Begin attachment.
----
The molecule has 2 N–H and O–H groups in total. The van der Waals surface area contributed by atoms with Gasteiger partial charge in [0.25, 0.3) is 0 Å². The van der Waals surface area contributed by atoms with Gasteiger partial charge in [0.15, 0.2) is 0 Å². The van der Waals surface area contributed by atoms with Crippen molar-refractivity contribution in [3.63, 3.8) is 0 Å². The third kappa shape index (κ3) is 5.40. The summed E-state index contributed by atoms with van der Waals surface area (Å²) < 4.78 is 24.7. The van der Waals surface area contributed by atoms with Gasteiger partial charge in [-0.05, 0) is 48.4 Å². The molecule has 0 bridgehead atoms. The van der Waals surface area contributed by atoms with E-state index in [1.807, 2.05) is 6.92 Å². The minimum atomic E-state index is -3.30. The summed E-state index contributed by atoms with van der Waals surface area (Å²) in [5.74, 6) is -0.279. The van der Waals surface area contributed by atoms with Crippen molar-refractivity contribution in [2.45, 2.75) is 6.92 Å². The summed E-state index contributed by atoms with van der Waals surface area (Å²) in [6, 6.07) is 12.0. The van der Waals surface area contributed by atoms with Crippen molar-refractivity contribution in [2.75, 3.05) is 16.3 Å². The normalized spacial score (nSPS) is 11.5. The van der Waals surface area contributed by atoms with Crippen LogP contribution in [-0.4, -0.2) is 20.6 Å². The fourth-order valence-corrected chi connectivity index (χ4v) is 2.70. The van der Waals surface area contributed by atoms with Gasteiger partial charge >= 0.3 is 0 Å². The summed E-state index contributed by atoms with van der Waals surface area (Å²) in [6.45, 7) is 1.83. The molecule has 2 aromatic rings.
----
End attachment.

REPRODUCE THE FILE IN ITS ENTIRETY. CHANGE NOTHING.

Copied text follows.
The molecule has 2 N–H and O–H groups in total. The van der Waals surface area contributed by atoms with Gasteiger partial charge in [0.25, 0.3) is 0 Å². The van der Waals surface area contributed by atoms with Gasteiger partial charge in [0.15, 0.2) is 0 Å². The van der Waals surface area contributed by atoms with Crippen molar-refractivity contribution in [3.63, 3.8) is 0 Å². The third kappa shape index (κ3) is 5.40. The summed E-state index contributed by atoms with van der Waals surface area (Å²) < 4.78 is 24.7. The van der Waals surface area contributed by atoms with Gasteiger partial charge in [-0.05, 0) is 48.4 Å². The molecule has 0 bridgehead atoms. The van der Waals surface area contributed by atoms with E-state index in [1.807, 2.05) is 6.92 Å². The minimum atomic E-state index is -3.30. The summed E-state index contributed by atoms with van der Waals surface area (Å²) in [5.74, 6) is -0.279. The van der Waals surface area contributed by atoms with Crippen molar-refractivity contribution in [2.45, 2.75) is 6.92 Å². The summed E-state index contributed by atoms with van der Waals surface area (Å²) in [6, 6.07) is 12.0. The van der Waals surface area contributed by atoms with Crippen molar-refractivity contribution in [2.75, 3.05) is 16.3 Å². The normalized spacial score (nSPS) is 11.5. The van der Waals surface area contributed by atoms with Crippen LogP contribution in [-0.4, -0.2) is 20.6 Å². The fourth-order valence-corrected chi connectivity index (χ4v) is 2.70. The van der Waals surface area contributed by atoms with Gasteiger partial charge >= 0.3 is 0 Å². The summed E-state index contributed by atoms with van der Waals surface area (Å²) in [6.45, 7) is 1.83. The molecule has 2 aromatic rings.